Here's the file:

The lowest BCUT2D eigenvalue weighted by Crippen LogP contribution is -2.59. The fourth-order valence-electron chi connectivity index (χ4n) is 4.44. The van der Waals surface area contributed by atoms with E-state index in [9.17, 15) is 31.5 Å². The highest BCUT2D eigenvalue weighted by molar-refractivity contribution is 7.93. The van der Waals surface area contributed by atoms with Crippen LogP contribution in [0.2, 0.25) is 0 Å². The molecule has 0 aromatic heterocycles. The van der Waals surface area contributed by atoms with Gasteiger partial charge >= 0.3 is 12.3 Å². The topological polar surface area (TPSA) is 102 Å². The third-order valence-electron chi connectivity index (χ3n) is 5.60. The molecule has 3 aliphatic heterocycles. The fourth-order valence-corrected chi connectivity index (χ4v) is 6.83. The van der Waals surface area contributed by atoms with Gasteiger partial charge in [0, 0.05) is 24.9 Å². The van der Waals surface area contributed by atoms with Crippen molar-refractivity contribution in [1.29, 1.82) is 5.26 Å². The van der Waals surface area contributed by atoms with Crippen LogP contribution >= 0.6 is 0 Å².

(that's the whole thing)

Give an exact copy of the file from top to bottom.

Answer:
The lowest BCUT2D eigenvalue weighted by Crippen LogP contribution is -2.59. The fourth-order valence-electron chi connectivity index (χ4n) is 4.44. The van der Waals surface area contributed by atoms with E-state index in [9.17, 15) is 31.5 Å². The highest BCUT2D eigenvalue weighted by molar-refractivity contribution is 7.93. The van der Waals surface area contributed by atoms with Crippen LogP contribution in [0.2, 0.25) is 0 Å². The molecule has 0 aromatic heterocycles. The van der Waals surface area contributed by atoms with Gasteiger partial charge >= 0.3 is 12.3 Å². The topological polar surface area (TPSA) is 102 Å². The third-order valence-electron chi connectivity index (χ3n) is 5.60. The molecule has 3 aliphatic heterocycles. The fourth-order valence-corrected chi connectivity index (χ4v) is 6.83. The van der Waals surface area contributed by atoms with Gasteiger partial charge in [0, 0.05) is 24.9 Å². The van der Waals surface area contributed by atoms with Crippen molar-refractivity contribution in [1.29, 1.82) is 5.26 Å². The van der Waals surface area contributed by atoms with Crippen LogP contribution >= 0.6 is 0 Å².